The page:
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Some do it to save money.
Some do it to teach their children the benefits of an agrarian lifestyle.
Others do it just to have a freezer or storeroom full of tasty veggies year ’round.
“It” is gardening, and Anderson County is absolutely blooming this year with green thumbs.
“We have seen a large increase in the number of people planting back yard gardens,” said Tommy Yankey, the Extension’s agriculture agent. “Some are doing it to help their overall food budget and stretch their dollars a little further, some are doing it because they like the freshness of their own produce, and some are doing it out of economic necessity.”
Mike Secen said he and his wife Cindy piddled around for years with planting small gardens at their Glensboro-area home before getting serious this year.
“We really got aggressive,” Mike Secen said. “We like the cost savings, and you can save a lot during the summer time by growing your own food.
“We personally like to eat a lot of vegetables.”
Scott and Jan Frazier, whose family lives on Lanes Mill Road, have also dabbled with small gardens at their home over the years. But this year they decided to join a multi-family gardening effort on neighbor Jess Thompson’s land.
“With the economy in a spiral this year, we decided to plant a lot of vegetables and save some money,” he said. “We’ve got beans, corn, tomatoes and lots other stuff planted out there.”
The Fraziers and Secens have plenty of gardening company. The lingering economic malaise coupled with a desire to go a bit greener has homeowners across the nation planting and reaping what they sew.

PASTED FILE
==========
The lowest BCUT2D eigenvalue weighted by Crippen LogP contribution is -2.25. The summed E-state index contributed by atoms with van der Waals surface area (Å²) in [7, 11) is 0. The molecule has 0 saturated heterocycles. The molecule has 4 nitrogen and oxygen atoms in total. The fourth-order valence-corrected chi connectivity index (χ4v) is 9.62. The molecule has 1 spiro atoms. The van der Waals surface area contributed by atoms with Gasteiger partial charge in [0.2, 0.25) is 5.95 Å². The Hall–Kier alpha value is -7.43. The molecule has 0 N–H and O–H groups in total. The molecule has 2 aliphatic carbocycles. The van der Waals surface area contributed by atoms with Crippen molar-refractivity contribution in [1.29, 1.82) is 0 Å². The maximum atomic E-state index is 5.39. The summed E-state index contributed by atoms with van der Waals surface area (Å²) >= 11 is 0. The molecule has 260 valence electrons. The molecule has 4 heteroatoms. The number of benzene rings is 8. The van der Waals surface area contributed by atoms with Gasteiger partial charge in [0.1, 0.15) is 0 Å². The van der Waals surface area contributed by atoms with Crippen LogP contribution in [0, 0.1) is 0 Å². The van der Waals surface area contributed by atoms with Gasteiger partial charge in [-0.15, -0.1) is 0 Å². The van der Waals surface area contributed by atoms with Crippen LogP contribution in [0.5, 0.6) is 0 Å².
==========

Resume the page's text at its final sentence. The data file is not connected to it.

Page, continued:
Kristin Grilli, a spokesperson for the Burpee Seed Company near Philadelphia, said sales have gone through the roof the past couple of years.
“Our vegetable seeds and transplant sales are up 30 percent from 2008, which is double our normal growth rate,” Grilli said.
Along with the troubled economy, Grilli said a recent rash of contamination problems with tomatoes and other fruits and vegetables have people considering other options.
“People are more interested in eating organically,” she said, “but organic groceries are so expensive, it’s better to grow your own.”
She added that some people don’t necessarily trust the organic labels they see in grocery stores.
“It says organic, but is it really?” she said. “People want to make sure there is nothing on their food they don’t want there, especially when they’re feeding it to babies.”
Taste is another factor, Grilli said.
“Homegrown vegetables just taste better and last longer,” she said. “People would rather eat a tomato picked right out of their garden than one that was picked halfway around the world.”
While the Fraziers and Secens are out to feed their own families, Tim and Peggy Stratton’s garden is designed to feed them and then some.
Their garden, located on a large family plot of land on Carlton Drive, has long been one of the largest and best-maintained gardens in the area.
Tim Stratton said the garden has been in his family for 70 years, and that he took over maintaining it two years ago.
“There has always been a garden there for as far back as I can remember,” he said. “My grandfather had a garden there, and raised 14 kids. He died several years ago, and my grandmother kept the garden going.
“To be honest, I kind of raise it now in her memory.”
Stratton said he works the plot two to three hours a day, raising everything from cabbage to zucchini.
“We can a lot and freeze a lot,” he said. “We have a big family, so we share it with them and with our friends.”
For many, the byproducts of home gardening go well beyond a full freezer or pantry when the leaves turn each fall.
Spending time with their families tending and harvesting are key factors, too.
“I have four sons, and this is a good experience for them,” Scott Frazier said. “I’m taking them there this evening to work on the garden.”
“Gardening is a great way to teach kids responsibility,” Mike Secen said. “There is nothing more satisfying than teaching the kids how to take care of the garden ... helping plant it, water it and watching it grow.”
E-mail Ben Carlson at email@example.com.